The interview began with a realization: even engineers struggle with modern technology. “Sorry for missing your call, the cell signal on campus is a little patchy,” Joey Brink explained.
Brink, who received an ABET accredited B.S. in Mechanical Engineering at Yale in 2011, is currently pursuing a doctorate in mechanical engineering at the University of Utah’s School of Engineering. He has recently settled into a laboratory focusing on the biomedical applications of robotics, and plans to spend his remaining time at Utah working there. But current work aside, it is the path that led him to where he is today that makes Brink’s story truly unique.
Brink’s interest in engineering began not at Yale, but in his room — as a typical five-year-old boy with a K’Nex construction set, he developed a passion for building structures from the ground up. “That was my first experience with engineering, design, and building stuff,” explained Brink.
Alongside construction, music served as Brink’s other passion through childhood. As an accomplished piano and percussion player, he came into Yale intending to major in music. Part way through sophomore year, he decided that while he cherished music as a hobby, he “wanted to build things not only as a hobby but as a career.” “I should have brought my K’Nex to college,” Brink laughed. Admittedly, choosing an intensive nineteen-credit major so late in the game was a challenge and Brink was always “playing a bit of catch up,” but taking five engineering classes each semester proved worthwhile.”
During his junior year, Brink met Mechanical Engineering Professor John Morrell, who would later leave Yale in 2012 to work for Apple, and joined his Human Machine Interface Laboratory. Professor Morrell was an amazing advisor who promoted hands on learning,” recalled Brink. Only one year later, Morrell would co-publish a paper with Brink for his senior project: a practice carillon for the University.
Like many prospective Yalies, Brink was immediately struck by the music emanating from Harkness Tower. During his time at Yale, he became a member of the Guild of Carillonneurs, and later a co-director of the program. Thus, it was no surprise that he dedicated his senior project to carilloning, combining his interests in music and engineering to construct a working practice carillon. “You know how some electric pianos are touch sensitive, and others are not?” he explained, “I wanted to make a touch sensitive [practice] carillon.” Practice carillons, unlike their actual counterparts, are not hooked up to bells weighing a few thousand pounds; furthermore, each real carillon has a different feel depending on the bells they are connected with. Using a complex system of weights and fulcrums, Brink ultimately succeeded in creating a practice carillon that could be adjusted to feel like any real carillon. He presented his work at a conference in Vancouver, which was his first real exposure to the professional research environment. “It was a great experience to participate in the full process, design to presentation,” said Brink.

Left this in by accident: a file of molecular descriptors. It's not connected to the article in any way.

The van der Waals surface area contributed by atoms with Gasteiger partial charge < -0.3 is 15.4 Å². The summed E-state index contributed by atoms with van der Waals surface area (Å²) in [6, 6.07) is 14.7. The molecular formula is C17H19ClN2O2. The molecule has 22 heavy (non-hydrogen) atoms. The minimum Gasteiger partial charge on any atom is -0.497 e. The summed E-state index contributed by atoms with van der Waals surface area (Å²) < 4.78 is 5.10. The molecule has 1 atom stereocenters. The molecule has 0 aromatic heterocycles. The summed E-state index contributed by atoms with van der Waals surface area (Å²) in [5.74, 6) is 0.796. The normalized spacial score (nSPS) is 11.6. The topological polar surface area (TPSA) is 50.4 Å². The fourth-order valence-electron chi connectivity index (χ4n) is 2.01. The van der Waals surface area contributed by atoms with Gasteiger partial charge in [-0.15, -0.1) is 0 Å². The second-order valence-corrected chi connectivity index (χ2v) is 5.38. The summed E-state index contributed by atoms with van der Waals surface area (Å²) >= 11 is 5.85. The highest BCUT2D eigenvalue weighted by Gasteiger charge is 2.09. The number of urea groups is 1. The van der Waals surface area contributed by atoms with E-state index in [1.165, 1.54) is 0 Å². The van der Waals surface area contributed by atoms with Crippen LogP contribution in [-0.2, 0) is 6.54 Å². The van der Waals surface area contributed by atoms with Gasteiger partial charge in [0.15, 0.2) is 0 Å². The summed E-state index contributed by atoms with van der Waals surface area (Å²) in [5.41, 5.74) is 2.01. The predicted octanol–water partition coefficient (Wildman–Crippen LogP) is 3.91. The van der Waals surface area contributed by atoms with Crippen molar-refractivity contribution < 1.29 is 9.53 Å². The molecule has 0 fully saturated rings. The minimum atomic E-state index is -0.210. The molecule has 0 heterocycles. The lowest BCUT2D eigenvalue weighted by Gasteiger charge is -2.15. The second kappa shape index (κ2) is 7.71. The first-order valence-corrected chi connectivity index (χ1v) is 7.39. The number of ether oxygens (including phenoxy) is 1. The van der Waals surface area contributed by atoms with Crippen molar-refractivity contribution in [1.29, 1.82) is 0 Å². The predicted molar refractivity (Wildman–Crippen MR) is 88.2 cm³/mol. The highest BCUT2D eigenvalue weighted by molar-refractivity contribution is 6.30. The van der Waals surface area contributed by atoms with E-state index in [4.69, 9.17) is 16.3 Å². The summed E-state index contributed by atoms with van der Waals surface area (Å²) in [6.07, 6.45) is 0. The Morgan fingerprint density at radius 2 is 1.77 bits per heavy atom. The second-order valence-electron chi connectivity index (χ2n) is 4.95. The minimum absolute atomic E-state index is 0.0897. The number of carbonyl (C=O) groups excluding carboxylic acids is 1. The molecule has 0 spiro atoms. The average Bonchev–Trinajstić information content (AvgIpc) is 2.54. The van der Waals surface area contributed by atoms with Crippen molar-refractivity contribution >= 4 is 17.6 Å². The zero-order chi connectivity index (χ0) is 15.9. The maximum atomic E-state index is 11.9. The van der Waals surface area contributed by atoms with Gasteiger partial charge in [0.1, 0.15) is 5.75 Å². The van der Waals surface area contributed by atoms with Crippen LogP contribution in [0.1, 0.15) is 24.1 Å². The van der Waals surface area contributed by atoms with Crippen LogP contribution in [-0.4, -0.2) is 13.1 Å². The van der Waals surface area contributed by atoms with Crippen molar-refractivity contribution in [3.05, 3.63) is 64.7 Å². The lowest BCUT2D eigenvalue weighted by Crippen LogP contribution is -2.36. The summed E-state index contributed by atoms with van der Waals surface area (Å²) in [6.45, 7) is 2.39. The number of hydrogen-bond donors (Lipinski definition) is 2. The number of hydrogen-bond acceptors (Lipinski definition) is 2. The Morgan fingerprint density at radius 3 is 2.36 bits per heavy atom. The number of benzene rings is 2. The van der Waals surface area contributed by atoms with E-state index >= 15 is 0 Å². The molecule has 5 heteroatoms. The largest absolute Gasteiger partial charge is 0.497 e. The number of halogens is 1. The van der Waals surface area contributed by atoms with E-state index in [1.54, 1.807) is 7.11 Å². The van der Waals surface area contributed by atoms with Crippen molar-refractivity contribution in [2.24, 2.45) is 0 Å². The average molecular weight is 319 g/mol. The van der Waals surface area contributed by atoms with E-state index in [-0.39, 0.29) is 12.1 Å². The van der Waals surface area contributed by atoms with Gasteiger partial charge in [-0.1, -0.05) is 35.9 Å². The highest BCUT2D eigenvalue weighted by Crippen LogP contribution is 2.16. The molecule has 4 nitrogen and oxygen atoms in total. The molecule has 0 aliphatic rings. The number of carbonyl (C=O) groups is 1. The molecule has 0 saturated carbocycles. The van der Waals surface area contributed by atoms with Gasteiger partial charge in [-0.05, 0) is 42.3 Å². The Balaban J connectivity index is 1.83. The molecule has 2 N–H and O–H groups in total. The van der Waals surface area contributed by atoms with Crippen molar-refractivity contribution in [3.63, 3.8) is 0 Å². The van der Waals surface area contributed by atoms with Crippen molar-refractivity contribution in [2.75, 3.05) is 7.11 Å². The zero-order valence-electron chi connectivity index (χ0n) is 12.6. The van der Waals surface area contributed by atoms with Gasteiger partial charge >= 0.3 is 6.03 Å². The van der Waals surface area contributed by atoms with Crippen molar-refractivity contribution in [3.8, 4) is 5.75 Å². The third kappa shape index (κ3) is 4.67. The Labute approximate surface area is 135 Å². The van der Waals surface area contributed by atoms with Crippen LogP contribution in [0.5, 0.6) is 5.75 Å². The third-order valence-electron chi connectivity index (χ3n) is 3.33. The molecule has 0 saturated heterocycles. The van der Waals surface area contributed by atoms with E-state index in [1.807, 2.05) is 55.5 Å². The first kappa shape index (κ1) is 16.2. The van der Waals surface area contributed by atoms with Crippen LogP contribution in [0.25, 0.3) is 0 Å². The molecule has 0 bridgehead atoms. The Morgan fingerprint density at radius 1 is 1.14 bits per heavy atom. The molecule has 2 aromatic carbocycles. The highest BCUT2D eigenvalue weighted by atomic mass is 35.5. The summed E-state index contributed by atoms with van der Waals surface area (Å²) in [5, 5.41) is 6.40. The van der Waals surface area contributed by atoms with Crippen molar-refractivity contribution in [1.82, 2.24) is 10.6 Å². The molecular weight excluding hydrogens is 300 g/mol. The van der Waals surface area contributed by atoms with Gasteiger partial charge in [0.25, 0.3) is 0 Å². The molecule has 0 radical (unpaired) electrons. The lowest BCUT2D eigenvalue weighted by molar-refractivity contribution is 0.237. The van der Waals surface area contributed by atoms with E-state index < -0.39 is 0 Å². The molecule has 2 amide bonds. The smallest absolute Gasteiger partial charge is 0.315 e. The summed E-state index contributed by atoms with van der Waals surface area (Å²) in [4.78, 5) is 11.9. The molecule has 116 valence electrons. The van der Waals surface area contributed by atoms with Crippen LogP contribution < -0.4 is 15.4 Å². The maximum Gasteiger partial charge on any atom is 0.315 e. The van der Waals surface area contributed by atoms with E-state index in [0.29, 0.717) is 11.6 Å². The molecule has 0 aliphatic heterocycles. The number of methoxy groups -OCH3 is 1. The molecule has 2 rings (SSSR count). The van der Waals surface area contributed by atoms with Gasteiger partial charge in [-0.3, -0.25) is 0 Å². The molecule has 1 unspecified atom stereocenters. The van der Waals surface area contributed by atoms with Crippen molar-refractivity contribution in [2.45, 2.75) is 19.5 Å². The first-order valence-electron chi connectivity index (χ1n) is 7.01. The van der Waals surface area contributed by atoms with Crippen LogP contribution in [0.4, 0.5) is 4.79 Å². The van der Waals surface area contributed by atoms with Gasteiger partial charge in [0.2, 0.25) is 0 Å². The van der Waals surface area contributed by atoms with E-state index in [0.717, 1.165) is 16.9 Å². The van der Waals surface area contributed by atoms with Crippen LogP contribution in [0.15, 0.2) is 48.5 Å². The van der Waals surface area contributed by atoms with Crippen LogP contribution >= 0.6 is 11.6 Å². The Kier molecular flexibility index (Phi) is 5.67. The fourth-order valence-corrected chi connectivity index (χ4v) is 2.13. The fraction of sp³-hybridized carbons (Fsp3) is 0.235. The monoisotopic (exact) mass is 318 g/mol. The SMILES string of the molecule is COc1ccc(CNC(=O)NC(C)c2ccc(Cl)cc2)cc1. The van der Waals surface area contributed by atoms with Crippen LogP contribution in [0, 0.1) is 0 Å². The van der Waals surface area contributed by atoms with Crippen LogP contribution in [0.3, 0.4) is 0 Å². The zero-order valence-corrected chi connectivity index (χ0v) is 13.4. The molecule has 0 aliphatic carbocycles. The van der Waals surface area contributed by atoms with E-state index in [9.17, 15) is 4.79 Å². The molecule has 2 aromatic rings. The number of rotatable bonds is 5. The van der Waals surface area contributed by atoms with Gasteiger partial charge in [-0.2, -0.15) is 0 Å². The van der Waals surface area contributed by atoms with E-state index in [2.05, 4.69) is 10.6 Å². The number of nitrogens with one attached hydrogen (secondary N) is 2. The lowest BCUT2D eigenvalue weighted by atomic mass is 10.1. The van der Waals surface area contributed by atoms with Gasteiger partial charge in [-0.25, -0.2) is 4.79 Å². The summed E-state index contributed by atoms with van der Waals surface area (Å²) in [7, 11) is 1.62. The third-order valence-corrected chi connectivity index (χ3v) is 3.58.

After spending a year in Belgium studying carillon, Brink enrolled in the University of Utah’s Engineering School to join its emerging robotics program. While only in his first year, Brink already has gained much exposure to graduate level research. What he loved most about his engineering career at Yale continues to inspire Brink at Utah — “working together in teams to solve problems … learning and struggling to learn together, learning from each other.” In the long run, Brink plans to continue developing professionally as both a mechanical engineering and a carillonneur, all the while enjoying the natural scenery in Utah. “I hope to pursue a research career path, whether that be at a university, government research center, or a private company,” said Brink. When asked if he still finds time for music as a busy graduate student in an emerging engineering department, he paused for a moment and then stated, “Well, there is a carillon within a 30 minute radius.”